Range of actions across key focus areas, but funding to support remains unclear
A set of 21 actions, across 6 focus areas, were identified through the consultation and co-design process.
Each action contains a set of rationales and also a clear indication of what needs to be done to address or achieve the action via specific initiatives which it is understood largely fall under the purview of ACECQA and the respective state and territory governments.
That being said, the list of focus areas and actions are as follows:
Focus Area 1 – Professional Recognition
Action 1 – Investigate options for improving workforce pay and conditions
Action 2 – Implement early childhood teacher registration in every state and territory
Action 3 – Enhance mentoring and induction support for new teachers
Action 4 – Promote the importance of a career in children’s education and care through a national communications campaign
Action 5 – Agree and consistently use contemporary terminology to describe the children’s education and care sector, and its workforce
Action 6 – Develop options for a national registration system for educators who are not teachers
Focus Area 2 – Attraction and Retention
Action 1 – Review and develop targeted programs to support studies and placements for specified groups of potential educators and teachers
Action 2 – Review and streamline existing application and approval processes for overseas trained educators and teachers
Action 3 – Develop an accessible suite of resources highlighting the careers and career pathways available within the children’s education and care sector
Focus Area 3 – Leadership and Capability
Action 1 – Develop an accessible suite of resources highlighting the careers and career pathways available within the children’s education and care sector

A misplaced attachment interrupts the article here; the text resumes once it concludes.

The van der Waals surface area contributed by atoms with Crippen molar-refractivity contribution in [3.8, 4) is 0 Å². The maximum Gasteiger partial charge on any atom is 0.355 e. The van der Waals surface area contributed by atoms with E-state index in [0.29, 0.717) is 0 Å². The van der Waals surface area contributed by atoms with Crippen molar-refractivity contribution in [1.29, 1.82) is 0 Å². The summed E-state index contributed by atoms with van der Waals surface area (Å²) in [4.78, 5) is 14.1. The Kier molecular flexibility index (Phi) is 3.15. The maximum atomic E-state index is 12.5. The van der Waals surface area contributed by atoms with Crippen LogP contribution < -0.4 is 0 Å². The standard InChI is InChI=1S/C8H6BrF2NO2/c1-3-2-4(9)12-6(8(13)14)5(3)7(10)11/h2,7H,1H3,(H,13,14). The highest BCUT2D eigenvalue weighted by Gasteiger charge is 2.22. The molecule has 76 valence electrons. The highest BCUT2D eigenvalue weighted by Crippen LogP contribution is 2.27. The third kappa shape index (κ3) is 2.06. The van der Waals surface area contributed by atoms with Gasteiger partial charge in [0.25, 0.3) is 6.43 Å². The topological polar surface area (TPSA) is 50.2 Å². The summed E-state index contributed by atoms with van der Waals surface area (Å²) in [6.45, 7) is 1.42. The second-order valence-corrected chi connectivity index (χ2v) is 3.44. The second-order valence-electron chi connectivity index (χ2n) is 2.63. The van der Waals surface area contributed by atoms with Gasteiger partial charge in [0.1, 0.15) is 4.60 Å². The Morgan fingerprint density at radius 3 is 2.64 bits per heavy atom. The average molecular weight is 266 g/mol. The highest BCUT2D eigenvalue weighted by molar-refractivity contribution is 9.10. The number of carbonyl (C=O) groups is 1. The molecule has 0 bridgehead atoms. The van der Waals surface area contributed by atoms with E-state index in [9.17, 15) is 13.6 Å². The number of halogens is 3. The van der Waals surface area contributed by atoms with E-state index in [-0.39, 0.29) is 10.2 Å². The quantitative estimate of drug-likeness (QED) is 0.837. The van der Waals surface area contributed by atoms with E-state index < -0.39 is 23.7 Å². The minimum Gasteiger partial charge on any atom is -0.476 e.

Action 2 – Investigate options for a national professional practice network for educators and teachers
Action 3 – Improve access to an increasing range of micro-credentials for educators and teachers in areas of identified need
Focus Area 4 – Well being
Action 1 – Investigate options for improved wellbeing supports
Action 2 – Promote wellbeing resources for educators and teachers
Action 3 – Initiate and promote research monitoring the wellbeing of educators and teachers
Focus Area 5 – Qualifications and career pathways
Action 1 – Continue the ongoing focus on the quality of vocational education and training
Action 2 – Review staffing and qualification requirements under the NQF, with a focus on early childhood teachers and outside school hours care educators
Action 3 – Review requirements for early childhood teaching programs under the National Quality Framework
Focus Area 6 – Data and evidence
Action 1 – Undertake a national workforce census at least every three years
Action 2 – Commit to an evaluation plan for the national workforce strategy
Action 3 – Develop options for a live national workforce database